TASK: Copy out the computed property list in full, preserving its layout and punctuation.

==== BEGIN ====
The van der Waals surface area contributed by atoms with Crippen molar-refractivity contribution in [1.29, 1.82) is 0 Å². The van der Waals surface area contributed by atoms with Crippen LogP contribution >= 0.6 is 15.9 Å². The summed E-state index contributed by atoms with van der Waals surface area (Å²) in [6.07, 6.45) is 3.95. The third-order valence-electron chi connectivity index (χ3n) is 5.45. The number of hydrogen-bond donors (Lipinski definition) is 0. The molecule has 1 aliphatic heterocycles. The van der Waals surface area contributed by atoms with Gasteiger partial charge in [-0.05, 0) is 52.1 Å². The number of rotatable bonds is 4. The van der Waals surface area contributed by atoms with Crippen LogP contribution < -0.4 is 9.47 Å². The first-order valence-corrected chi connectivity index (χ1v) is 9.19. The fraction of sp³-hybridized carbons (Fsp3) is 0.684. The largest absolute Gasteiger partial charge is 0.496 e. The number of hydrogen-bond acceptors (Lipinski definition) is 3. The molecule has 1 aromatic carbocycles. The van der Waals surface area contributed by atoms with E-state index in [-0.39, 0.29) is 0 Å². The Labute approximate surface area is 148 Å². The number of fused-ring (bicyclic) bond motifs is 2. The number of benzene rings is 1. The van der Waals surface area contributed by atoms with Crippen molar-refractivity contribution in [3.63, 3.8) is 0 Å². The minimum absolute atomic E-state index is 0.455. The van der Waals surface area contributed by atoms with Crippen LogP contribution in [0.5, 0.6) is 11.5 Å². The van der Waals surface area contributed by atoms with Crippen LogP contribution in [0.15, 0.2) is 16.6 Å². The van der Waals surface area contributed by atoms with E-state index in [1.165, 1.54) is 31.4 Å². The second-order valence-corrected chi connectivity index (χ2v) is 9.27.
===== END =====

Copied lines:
The van der Waals surface area contributed by atoms with Crippen molar-refractivity contribution in [1.29, 1.82) is 0 Å². The van der Waals surface area contributed by atoms with Crippen LogP contribution >= 0.6 is 15.9 Å². The summed E-state index contributed by atoms with van der Waals surface area (Å²) in [6.07, 6.45) is 3.95. The third-order valence-electron chi connectivity index (χ3n) is 5.45. The number of hydrogen-bond donors (Lipinski definition) is 0. The molecule has 1 aliphatic heterocycles. The van der Waals surface area contributed by atoms with Gasteiger partial charge in [-0.05, 0) is 52.1 Å². The number of rotatable bonds is 4. The van der Waals surface area contributed by atoms with Crippen LogP contribution < -0.4 is 9.47 Å². The first-order valence-corrected chi connectivity index (χ1v) is 9.19. The fraction of sp³-hybridized carbons (Fsp3) is 0.684. The largest absolute Gasteiger partial charge is 0.496 e. The number of hydrogen-bond acceptors (Lipinski definition) is 3. The molecule has 1 aromatic carbocycles. The van der Waals surface area contributed by atoms with E-state index in [-0.39, 0.29) is 0 Å². The Labute approximate surface area is 148 Å². The number of fused-ring (bicyclic) bond motifs is 2. The number of benzene rings is 1. The van der Waals surface area contributed by atoms with Crippen molar-refractivity contribution in [3.63, 3.8) is 0 Å². The minimum absolute atomic E-state index is 0.455. The van der Waals surface area contributed by atoms with Crippen LogP contribution in [0.5, 0.6) is 11.5 Å². The van der Waals surface area contributed by atoms with Crippen LogP contribution in [0.15, 0.2) is 16.6 Å². The van der Waals surface area contributed by atoms with E-state index in [1.165, 1.54) is 31.4 Å². The second-order valence-corrected chi connectivity index (χ2v) is 9.27.